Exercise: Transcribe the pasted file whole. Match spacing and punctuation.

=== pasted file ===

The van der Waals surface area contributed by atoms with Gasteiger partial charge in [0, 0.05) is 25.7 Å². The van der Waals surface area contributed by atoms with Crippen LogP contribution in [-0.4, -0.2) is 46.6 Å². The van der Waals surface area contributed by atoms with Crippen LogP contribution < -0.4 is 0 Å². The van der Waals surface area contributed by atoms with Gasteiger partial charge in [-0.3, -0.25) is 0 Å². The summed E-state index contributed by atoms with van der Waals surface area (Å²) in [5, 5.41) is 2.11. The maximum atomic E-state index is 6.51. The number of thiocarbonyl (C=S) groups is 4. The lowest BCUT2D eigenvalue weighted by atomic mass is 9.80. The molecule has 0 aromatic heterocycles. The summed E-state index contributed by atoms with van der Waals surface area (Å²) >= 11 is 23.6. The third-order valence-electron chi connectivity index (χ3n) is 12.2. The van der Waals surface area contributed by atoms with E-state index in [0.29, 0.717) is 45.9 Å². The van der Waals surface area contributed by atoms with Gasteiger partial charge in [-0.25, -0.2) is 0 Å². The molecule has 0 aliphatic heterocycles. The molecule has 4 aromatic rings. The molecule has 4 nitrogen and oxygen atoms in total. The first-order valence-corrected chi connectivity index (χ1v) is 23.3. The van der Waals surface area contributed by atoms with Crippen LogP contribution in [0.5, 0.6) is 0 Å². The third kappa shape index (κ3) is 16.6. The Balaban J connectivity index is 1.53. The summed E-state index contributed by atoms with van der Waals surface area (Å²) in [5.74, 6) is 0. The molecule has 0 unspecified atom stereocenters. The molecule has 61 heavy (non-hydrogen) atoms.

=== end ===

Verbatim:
The van der Waals surface area contributed by atoms with Gasteiger partial charge in [0, 0.05) is 25.7 Å². The van der Waals surface area contributed by atoms with Crippen LogP contribution in [-0.4, -0.2) is 46.6 Å². The van der Waals surface area contributed by atoms with Crippen LogP contribution < -0.4 is 0 Å². The van der Waals surface area contributed by atoms with Gasteiger partial charge in [-0.3, -0.25) is 0 Å². The summed E-state index contributed by atoms with van der Waals surface area (Å²) in [5, 5.41) is 2.11. The maximum atomic E-state index is 6.51. The number of thiocarbonyl (C=S) groups is 4. The lowest BCUT2D eigenvalue weighted by atomic mass is 9.80. The molecule has 0 aromatic heterocycles. The summed E-state index contributed by atoms with van der Waals surface area (Å²) >= 11 is 23.6. The third-order valence-electron chi connectivity index (χ3n) is 12.2. The van der Waals surface area contributed by atoms with E-state index in [0.29, 0.717) is 45.9 Å². The van der Waals surface area contributed by atoms with Gasteiger partial charge in [-0.25, -0.2) is 0 Å². The molecule has 0 aliphatic heterocycles. The molecule has 4 aromatic rings. The molecule has 4 nitrogen and oxygen atoms in total. The first-order valence-corrected chi connectivity index (χ1v) is 23.3. The van der Waals surface area contributed by atoms with Crippen LogP contribution in [0.5, 0.6) is 0 Å². The third kappa shape index (κ3) is 16.6. The Balaban J connectivity index is 1.53. The summed E-state index contributed by atoms with van der Waals surface area (Å²) in [5.74, 6) is 0. The molecule has 0 unspecified atom stereocenters. The molecule has 61 heavy (non-hydrogen) atoms.